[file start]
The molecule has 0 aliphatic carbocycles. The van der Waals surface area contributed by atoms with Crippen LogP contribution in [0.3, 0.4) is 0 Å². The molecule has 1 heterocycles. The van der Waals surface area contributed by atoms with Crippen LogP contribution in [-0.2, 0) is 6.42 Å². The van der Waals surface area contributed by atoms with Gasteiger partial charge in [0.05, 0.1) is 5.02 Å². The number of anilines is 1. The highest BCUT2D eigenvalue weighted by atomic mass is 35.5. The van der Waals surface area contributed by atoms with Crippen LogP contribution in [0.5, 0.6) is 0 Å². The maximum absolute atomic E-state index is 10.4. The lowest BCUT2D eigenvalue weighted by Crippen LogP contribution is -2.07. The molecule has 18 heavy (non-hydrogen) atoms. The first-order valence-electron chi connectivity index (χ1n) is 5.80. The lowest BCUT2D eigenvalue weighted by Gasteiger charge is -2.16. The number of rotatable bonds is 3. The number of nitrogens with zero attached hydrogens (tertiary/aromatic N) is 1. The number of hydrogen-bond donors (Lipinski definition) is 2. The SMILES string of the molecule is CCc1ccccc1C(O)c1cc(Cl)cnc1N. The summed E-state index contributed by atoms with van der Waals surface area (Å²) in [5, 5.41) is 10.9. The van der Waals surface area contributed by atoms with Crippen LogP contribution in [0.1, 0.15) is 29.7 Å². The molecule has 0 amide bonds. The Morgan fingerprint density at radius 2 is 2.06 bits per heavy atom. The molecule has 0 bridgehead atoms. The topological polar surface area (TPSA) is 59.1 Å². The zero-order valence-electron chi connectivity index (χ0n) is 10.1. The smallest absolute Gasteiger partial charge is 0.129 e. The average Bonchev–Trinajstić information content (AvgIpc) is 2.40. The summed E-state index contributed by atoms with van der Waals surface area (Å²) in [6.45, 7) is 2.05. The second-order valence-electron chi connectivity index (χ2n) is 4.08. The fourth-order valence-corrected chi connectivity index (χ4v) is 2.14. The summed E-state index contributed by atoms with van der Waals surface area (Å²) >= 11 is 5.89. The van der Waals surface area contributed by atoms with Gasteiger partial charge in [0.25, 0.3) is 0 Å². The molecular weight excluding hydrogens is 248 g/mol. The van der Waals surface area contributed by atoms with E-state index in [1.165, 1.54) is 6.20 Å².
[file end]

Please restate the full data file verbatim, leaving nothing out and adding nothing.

The molecule has 0 aliphatic carbocycles. The van der Waals surface area contributed by atoms with Crippen LogP contribution in [0.3, 0.4) is 0 Å². The molecule has 1 heterocycles. The van der Waals surface area contributed by atoms with Crippen LogP contribution in [-0.2, 0) is 6.42 Å². The van der Waals surface area contributed by atoms with Gasteiger partial charge in [0.05, 0.1) is 5.02 Å². The number of anilines is 1. The highest BCUT2D eigenvalue weighted by atomic mass is 35.5. The van der Waals surface area contributed by atoms with Crippen LogP contribution in [0.5, 0.6) is 0 Å². The maximum absolute atomic E-state index is 10.4. The lowest BCUT2D eigenvalue weighted by Crippen LogP contribution is -2.07. The molecule has 18 heavy (non-hydrogen) atoms. The first-order valence-electron chi connectivity index (χ1n) is 5.80. The lowest BCUT2D eigenvalue weighted by Gasteiger charge is -2.16. The number of rotatable bonds is 3. The number of nitrogens with zero attached hydrogens (tertiary/aromatic N) is 1. The number of hydrogen-bond donors (Lipinski definition) is 2. The SMILES string of the molecule is CCc1ccccc1C(O)c1cc(Cl)cnc1N. The summed E-state index contributed by atoms with van der Waals surface area (Å²) in [5, 5.41) is 10.9. The van der Waals surface area contributed by atoms with Crippen LogP contribution in [0.1, 0.15) is 29.7 Å². The molecule has 0 amide bonds. The Morgan fingerprint density at radius 2 is 2.06 bits per heavy atom. The molecule has 0 bridgehead atoms. The topological polar surface area (TPSA) is 59.1 Å². The zero-order valence-electron chi connectivity index (χ0n) is 10.1. The smallest absolute Gasteiger partial charge is 0.129 e. The average Bonchev–Trinajstić information content (AvgIpc) is 2.40. The summed E-state index contributed by atoms with van der Waals surface area (Å²) in [6.45, 7) is 2.05. The second-order valence-electron chi connectivity index (χ2n) is 4.08. The fourth-order valence-corrected chi connectivity index (χ4v) is 2.14. The summed E-state index contributed by atoms with van der Waals surface area (Å²) >= 11 is 5.89. The van der Waals surface area contributed by atoms with Gasteiger partial charge in [0.25, 0.3) is 0 Å². The molecular weight excluding hydrogens is 248 g/mol. The van der Waals surface area contributed by atoms with E-state index in [1.165, 1.54) is 6.20 Å².